What we do is model, in real-time, the actual junction temperature inside the semiconductor components, based on the operating parameters, such as operating voltage, housing temperature, output current and output voltage. Parameters such as current and voltage are continuously measured. This approach means you get the most out of your semiconductor components — more output; more reliability.

We also use Mains Circuit Breaker Protection (MCBP); algorithms to ensure a steady and safe operation range of the amplifier’s circuit breaker and prevent a false overload alert under normal operation. The circuit breaker’s primary protective role won’t be affected. With this process, Dynacord’s power amplifiers offer maximum power at highest operational safety and optimum availability.


Jono Bailey: ‘Cycle by cycle current limiting’ allows the amplifier to safely operate below two Ohms — it actually goes down well below that. In fact, we stop the amplifier from going too much below one ohm — 0.7Ω to be precise. Beyond that we tell the amplifier to pulse the power, as it’s quite likely that whatever’s connected to the amp is on fire at that point!


Jono Bailey: We fixed and stabilised the switching frequency at double the normal Class D frequency. That way, there’s not as many intermodulations down into the audible frequency spectrum. We’ve done blind tests with golden-eared acoustic consultants and speaker designers, they can’t believe they’re listening to a Class D amp. 

Class D and switch mode power supplies have known issues with reproducing really high or low frequencies and we have both those areas covered. I believe TGX represents a new era of amplification. Class D, until now, has hit a performance ceiling and we’ve broken through that.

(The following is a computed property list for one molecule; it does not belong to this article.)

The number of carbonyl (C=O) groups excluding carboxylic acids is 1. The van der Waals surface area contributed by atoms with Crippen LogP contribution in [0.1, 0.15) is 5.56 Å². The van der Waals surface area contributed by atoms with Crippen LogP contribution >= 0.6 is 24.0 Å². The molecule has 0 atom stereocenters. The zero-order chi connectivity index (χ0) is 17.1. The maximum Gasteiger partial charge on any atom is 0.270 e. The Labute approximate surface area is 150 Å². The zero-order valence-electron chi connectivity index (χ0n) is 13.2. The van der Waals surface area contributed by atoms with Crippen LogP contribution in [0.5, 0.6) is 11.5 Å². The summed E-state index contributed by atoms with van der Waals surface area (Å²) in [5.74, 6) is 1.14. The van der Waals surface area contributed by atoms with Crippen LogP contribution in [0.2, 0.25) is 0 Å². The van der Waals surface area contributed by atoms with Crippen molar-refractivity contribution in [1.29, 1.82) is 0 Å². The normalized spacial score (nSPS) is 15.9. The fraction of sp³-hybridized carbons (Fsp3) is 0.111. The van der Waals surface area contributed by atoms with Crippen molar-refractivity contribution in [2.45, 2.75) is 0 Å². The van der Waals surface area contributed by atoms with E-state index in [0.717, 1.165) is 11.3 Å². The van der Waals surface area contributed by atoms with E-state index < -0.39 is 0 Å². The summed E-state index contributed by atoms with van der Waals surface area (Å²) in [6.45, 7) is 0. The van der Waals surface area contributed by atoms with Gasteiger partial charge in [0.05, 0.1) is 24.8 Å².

Jono Bailey: People now expect multi-channel amps. Four channels was a minimum for us.

Of course, at the top end, immersive audio and a cellular approach to powering loudspeakers is driving the push for more channels. In the mid market, and in the install market especially, people want to drive more speakers with fewer channels — the market wants lower cost but a higher output.

Features like the cycle-by-cycle current limiting (allowing the amplifier to drive down to 1Ω), while still utilising the full dynamic range of the amplifier… that’s attractive to installers. It allows somebody to run their PA into 2Ω or below and have four speaker boxes off one channel and really reduce the total system cost. So that mid-market is the opposite of the prevailing winds of the upper market, but I’d argue it’s a larger, more important market. Which is why we’ve produced technology that meets the mid-market while still providing no-holds-barred, eight-channel systems via Dante, 96kHz, full granularity, full resolution audio for the top end. So we do both.


Jono Bailey: I’m confident in saying this: you won’t see another amplifier like this anytime soon, because I know the engineering effort and investment required to get it to market. You need a large privately-owned multinational to underwrite a platform and technology development like this. Fortunately, we’re fully owned by Bosch which happens to also be an engineering company — Bosch understands the level of commitment required and has the thermal labs and the aerodynamic design facilities that helped us map the airflow through the amplifier. We’ve made the most of those facilities that other companies just don’t have access to. They have to guess, for us it’s all science.